Family, History and Love

Wanda and I have been discussing, of late, the need to set down in writing some portion of our family history so that in the future our children and grandchildren will have the stories and tales of our lives direct from the source. The technophile that I am, I choose to do this online so that the what we write will be accessible and available for comment to our wider family (though I reserve the right to moderate those comments).

To that end, I have repurposed this blog. In coming posts, we will endeavor to provide an abridged story of our life (hey, everyone has their secrets). We're writing this for our children and their children and those that come later so elements of these tales will be familiar only to our family,

Sunday, June 12, 2011

The Beginning

When Wanda suggested this endeavor (writing stories about our family and our life), I wasn't sure what form it would take. A chronological narrative would be boring to say the least, and I sure didn't want to spend hours writing something that would never get read. Additionally, I wanted to write tales that could be illustrated with images, if not of the tale itself, with images as least marginally related to the events described. My prose tends to be stiff, almost formal, and I guess that comes from years of writing technical procedures, business letters, and other engineering or project related documents. When I tell a story, however, I am much more relaxed and use more vernacular to spin the yarn. I can't say that I'll be able to write like that here, but I'll try not to be so formal and I'll definitely attempt to keep your interest.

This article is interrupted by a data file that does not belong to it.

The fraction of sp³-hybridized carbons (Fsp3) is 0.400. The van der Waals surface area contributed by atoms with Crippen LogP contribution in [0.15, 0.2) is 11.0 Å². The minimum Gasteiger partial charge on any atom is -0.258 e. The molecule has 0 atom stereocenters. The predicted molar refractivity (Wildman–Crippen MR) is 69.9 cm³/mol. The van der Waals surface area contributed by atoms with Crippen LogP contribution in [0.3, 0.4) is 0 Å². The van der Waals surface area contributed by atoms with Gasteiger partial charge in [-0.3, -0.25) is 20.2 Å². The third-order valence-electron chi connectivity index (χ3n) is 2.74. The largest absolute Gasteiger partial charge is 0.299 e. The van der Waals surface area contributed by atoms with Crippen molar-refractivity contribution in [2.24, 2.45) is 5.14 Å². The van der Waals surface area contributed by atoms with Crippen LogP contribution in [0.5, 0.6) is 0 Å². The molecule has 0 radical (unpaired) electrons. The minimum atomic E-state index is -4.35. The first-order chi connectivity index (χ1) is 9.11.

In any case, I should like to start this series of narratives with the tale of how I met my wife.  In late 1972, my dad decided we should try a new church. Dad is a "preacher" in what he thinks is the only true religion—that being anything that wasn't associated with the Southern Baptists, the Jehovah Witnesses, the Catholics, the Episcopalians, the Mormons, or any other major Christian sect. I guess he most closely identifies with the Pentecostals in that he believes in "speaking in tongues," no shorts for women, and "spare the rod, spoil the child."

As I recall, we went to a lot of different churches over the years as he looked for a place where he could fit in with the congregation. Typically, he'd join a church for a few months or years then something would happen or someone would express a belief that he didn't share and he would go looking for another place of worship. Most times, we (his children) weren't given a choice as to whether we would attend or not. That's just how it was.

The structure in 2010 - now it's a store